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Code slower in thread


#1

Has anybody an idea, why the code in a thread is slower than code in the main loop.

I tested on cerbuino latest firmware and netmf 4.3

2.4 vs 2.75 seconds

Paste this into an empty project…

  var led = new OutputPort(Generic.GetPin('B', 2), false);



            //while (true)
            //{
            //    long d1 = DateTime.Now.Ticks;
            //    for (int i = 0; i < 100000; i++)
            //    {
            //        led.Write(true);
            //        led.Write(false);
            //    }
            //    long d2 = DateTime.Now.Ticks;
            //    Debug.Print((d2 - d1).ToString()); //2.4 seconds


            //}


            Thread t = new Thread(() =>
            {

                while (true)
                {
                    long d1 = DateTime.Now.Ticks;
                    for (int i = 0; i < 100000; i++)
                    {
                        led.Write(true);
                        led.Write(false);
                    }
                    long d2 = DateTime.Now.Ticks;
                    Debug.Print((d2 - d1).ToString()); //2.75 seconds

 
                }
            });

            //t.Priority = ThreadPriority.Highest;
            t.Start();

#2

@ Alex111

What is happening in the main thread?


#3

This is the main thread…

The main thread just starts the thread.

It makes no difference if I have a Sleep at the end of the main thread or not…


#4

how are you converting ticks to seconds?


#5

There is some context switching between threads, so this might be cause.


#6

Even if you do not create a thread, the main is a thread itself.


#7

Could be that my conversion is wrong. I just divided the ticks, I thought ticks is in ns…

But nevertheless this code is slower

       public static void Main()
        {
           var led = new OutputPort(Generic.GetPin('B', 2), false);
            Thread t = new Thread(() =>
            {
                while (true)
                {
                    long d1 = DateTime.Now.Ticks;
                    for (int i = 0; i < 100000; i++)
                    {
                        led.Write(true);
                        led.Write(false);
                    }
                    long d2 = DateTime.Now.Ticks;
                    Debug.Print((d2 - d1).ToString());
                }
            });
            //t.Priority = ThreadPriority.Highest;
            t.Start();
            //Thread.Sleep(500000);
        }

than this one:

   public static void Main()
        {
            var led = new OutputPort(Generic.GetPin('B', 2), false);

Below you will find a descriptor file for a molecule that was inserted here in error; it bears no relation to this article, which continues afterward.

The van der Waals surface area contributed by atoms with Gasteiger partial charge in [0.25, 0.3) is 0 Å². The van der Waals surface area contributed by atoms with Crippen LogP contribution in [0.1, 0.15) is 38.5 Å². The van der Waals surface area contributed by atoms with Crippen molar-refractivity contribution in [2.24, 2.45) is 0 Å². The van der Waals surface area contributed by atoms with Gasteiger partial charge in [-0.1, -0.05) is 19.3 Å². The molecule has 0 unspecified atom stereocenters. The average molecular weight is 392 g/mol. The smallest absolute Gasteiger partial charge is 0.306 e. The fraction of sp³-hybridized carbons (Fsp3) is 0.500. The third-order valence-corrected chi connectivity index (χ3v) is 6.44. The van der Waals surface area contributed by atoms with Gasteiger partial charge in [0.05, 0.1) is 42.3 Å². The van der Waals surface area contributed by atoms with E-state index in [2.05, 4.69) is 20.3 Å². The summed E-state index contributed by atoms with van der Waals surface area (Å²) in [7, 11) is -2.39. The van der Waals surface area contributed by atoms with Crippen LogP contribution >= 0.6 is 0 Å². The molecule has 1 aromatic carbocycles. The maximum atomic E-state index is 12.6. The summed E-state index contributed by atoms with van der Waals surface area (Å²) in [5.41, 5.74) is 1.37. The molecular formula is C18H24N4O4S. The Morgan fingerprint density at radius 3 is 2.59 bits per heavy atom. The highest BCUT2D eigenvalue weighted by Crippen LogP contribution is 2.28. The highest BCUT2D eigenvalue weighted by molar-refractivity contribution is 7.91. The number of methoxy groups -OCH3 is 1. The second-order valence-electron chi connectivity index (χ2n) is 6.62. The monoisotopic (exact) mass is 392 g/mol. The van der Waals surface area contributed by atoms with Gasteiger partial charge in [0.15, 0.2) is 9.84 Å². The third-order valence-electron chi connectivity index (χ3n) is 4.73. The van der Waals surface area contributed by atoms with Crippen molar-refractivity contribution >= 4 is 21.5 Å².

while (true)
            {
                long d1 = DateTime.Now.Ticks;
                for (int i = 0; i < 100000; i++)
                {
                    led.Write(true);
                    led.Write(false);
                }
                long d2 = DateTime.Now.Ticks;
                Debug.Print((d2 - d1).ToString());
           }
}

I always want to understand things. I would have expected that it makes no difference…


#8

This is strange. I don’t understand it either.

Yes, there are two threads, but there should be no thread-switching — main thread sleeps forever…


#9

I only have the cerbuino board. Maybe somebody can test, if it is hardware related?


#10

Yes, but Main thread is never waken up in this case. There’s no context switching, so the other thread should get 100% of CPU. I’m surprised the difference is so big.


#11

@ Simon from Vilnius -[quote] Yes, there are two threads, but there should be no thread-switching — main thread sleeps forever…[/quote]

Each thread gets a 20ms time slice (I think, may not be the exact number); So, every 20 ms of interpreter time (note CPU); a thread is stopped (which probably entails a lot of data shuffling). How and/what it does to manage its thread queue is unknown to me; but, the time to check the execution state of the idle main may actually be significant… just a guess on my part.

One way that might be used to check would be to add threads that do nothing that spin doing the LEDs; add more threads and see how much the timing changes.


#12

Thread priority makes no difference… Don’t know if it is even implemented in the runtime?


#13

May be the difference is just because of VS debugger is attached while code running? Thus CLR needs to track states of the two threads in slower case and state only for one thread in faster case.


#14

I have tested it on Cobra II. First, it was much slower (yes, it was running at 120 Mhz). Second, there was no significant time difference.

Results:
Inside a separate thread:
7686.69 ms
7677.82 ms
7677.84 ms
7678.41 ms
7677.75 ms
7677.97 ms

Inside the main thread:
7683.14 ms
7682.70 ms
7682.63 ms
7682.60 ms
7682.66 ms
7682.42 ms


#15

I would have expected this result…

Maybe the low level implementation is different on both platforms? Maybe someone at GHI could explain what happens behind the scenes…


#16

I do not understand it and only Microsoft can explain this, or someone with a lot of free time :slight_smile:


#17

you are right. It is not that important to solve this.

But I’m very interested to understand the API. And if the API does something unexpected then it is a bug or “by design”…
Just wanted to find out what it is…


#18

If I had knowledge about the mikrocontroller details in this deep, I would have had a look…

Unfortunately I never coded against something bigger than 8bit mikrocontrollers at bare metal level…